How to Do San Francisco's Most Scenic Skyline Walk

Crissy Field and San Francisco
Thomas Winz / Getty Images

There are many great walks in San Francisco, but the walk from Crissy Field to Fort Point is one of the country's most beautiful urban walks, with panoramic views in both directions.

You can take this walk at any time of day. In the morning, the Golden Gate Bridge will be bathed in sunlight. In the evening, you may see a lovely sunset behind the bridge and enjoy city lights as you return.

It's a little more than a mile in each direction, and takes about an hour to an hour and a half, depending on your pace and how much time you spend gazing at the scenery.

You'll find public restrooms near the Mason Street parking lot, at the Warming Hut and near Fort Point.

You can park in the Crissy Field lot just off Mason Street, or at Fort Point just below the Golden Gate Bridge. If you're using a GPS, enter 603 Mason Street, which is the visitor center address.

If you're using public transportation and have a mobile device with you, you can use Google maps or other apps to get directions, routes, and schedules.

If you're a hearty walker, you can also get to Crissy Field from Fisherman's Wharf. Walk west from the wharf toward the Golden Gate Bridge, around the edge of Aquatic Park below Ghirardelli Square. Follow the pathway over the side of the hill through Fort Mason and keep going west past the marina. It's a little more than 3.5 miles one way from the wharf to Fort Point.

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San Francisco Sights Going West From Crissy Field

Two people walking on beach with windsurfers in water
Betsy Malloy / Getty Images

The restored tidal flats along the Crissy Field waterfront and the promenade that passes through them form one of the city's most pleasant locales, but it wasn't always like this. It was once the U. S. Army's Crissy Field from 1921 until 1936.

It remained part of the Presidio of San Francisco until the National Park Service took over in 1994. Their restoration efforts included re-planting thousands of native plants one by one to restore the marsh and create a waterfront walking trail.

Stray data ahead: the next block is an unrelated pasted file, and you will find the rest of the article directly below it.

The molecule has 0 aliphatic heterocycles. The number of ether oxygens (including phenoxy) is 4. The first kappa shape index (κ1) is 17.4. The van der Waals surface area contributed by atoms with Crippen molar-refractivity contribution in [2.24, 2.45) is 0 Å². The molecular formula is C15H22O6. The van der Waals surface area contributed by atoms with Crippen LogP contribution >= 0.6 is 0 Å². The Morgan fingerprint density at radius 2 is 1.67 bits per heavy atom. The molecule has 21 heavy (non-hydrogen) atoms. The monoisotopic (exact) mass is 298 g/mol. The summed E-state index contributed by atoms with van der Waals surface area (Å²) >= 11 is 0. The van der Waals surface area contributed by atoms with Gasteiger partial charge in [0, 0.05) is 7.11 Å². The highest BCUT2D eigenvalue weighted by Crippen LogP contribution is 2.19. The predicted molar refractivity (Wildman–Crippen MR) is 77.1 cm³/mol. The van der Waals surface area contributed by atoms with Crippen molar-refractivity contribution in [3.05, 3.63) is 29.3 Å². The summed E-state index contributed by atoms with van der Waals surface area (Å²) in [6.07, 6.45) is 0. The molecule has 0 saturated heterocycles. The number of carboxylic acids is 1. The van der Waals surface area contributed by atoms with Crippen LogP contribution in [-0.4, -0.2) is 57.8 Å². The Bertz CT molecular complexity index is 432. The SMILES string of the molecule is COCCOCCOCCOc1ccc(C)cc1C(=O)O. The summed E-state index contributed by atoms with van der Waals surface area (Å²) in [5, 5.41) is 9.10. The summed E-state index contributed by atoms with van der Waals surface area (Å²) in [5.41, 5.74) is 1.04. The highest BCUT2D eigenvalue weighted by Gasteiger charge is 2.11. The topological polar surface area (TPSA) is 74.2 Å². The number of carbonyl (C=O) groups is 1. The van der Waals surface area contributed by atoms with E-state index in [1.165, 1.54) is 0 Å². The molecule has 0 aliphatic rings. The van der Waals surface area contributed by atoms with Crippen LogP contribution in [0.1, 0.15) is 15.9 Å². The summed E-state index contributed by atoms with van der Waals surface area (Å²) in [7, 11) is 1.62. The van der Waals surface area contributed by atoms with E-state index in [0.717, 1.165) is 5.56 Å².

Walking westward, you're faced with always-changing Golden Gate Bridge views. Walk off walking path, and in a few steps, you're on the beach. You may see an egret stalking its prey in the shallows, a windsurfer skipping over the waves like an insect, or an ocean-going freighter passing under the bridge.

Midway between the parking lot and Fort Point, The Warming Hut serves coffee drinks, juices, and sandwiches.

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San Francisco's Fort Point

Fort below Golden Gate Bridge at sunset
Joe Daniel Price / Getty Images

Follow the path west to its end, and you'll be at Fort Point, the only brick fort west of the Mississippi, built between 1853 and 1861. Modeled after South Carolina's Fort Sumter, it was to be the most technologically advanced fortification of its time.

Designed to house 500 soldiers and 126 cannons, the fort took so long to build that it was obsolete before it was completed.

All the soldiers packed up and moved out about 1900, but the fort remains nestled below the southern anchorage of the Golden Gate Bridge. Go inside and climb to the top level for a unique perspective.

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Golden Gate Bridge at Sunset From Crissy Field

People sitting on sand at sunset beyond Golden Gate Bridge
Christian Heeb / Getty Images

If you walk west late enough to get a view like this, you'll be walking back to your car in the dark. Take a flashlight to make that easier. 

You might also enjoy some Golden Gate Bridge Views.

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Sights Along Crissy Field Going Toward San Francisco's City Center

Man walking on beach with Alcatraz behind him
Betsy Malloy / Getty Images

The return to the parking lot reveals the views you walked away from Alcatraz Island and the San Francisco skyline. 

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San Francisco's Bay View and Berkeley

View of Berkeley from beach
Betsy Malloy / Getty Images

On a clear day, you can see across the San Francisco Bay to Berkeley. Or stop to pet a friendly dog. From some points on the beach, you can see the Campanile tower at UC Berkeley.

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San Francisco's Palace of Fine Arts

People biking on trail next to Palace of Fine Arts
Betsy Malloy / Getty Images

Designed for the 1915 Panama-Pacific International Exposition by architect Bernard R. Maybeck, the Palace of Fine Arts is the only structure left standing from the world's fair.

The original structure, never intended to be permanent, was almost in ruins by the 1960s, when it was torn down and rebuilt from concrete. This beautiful location is popular for weddings and concerts.

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San Francisco's Skyline From Crissy Field

Skyline view with city tinted blue at twilight
Betsy Malloy / Getty Images

If you're still walking about a half hour after official sunset, you may get a fantastic view at a time of day called the "blue hour," a time when the sky turns a deep blue and the city lights just start to glow.

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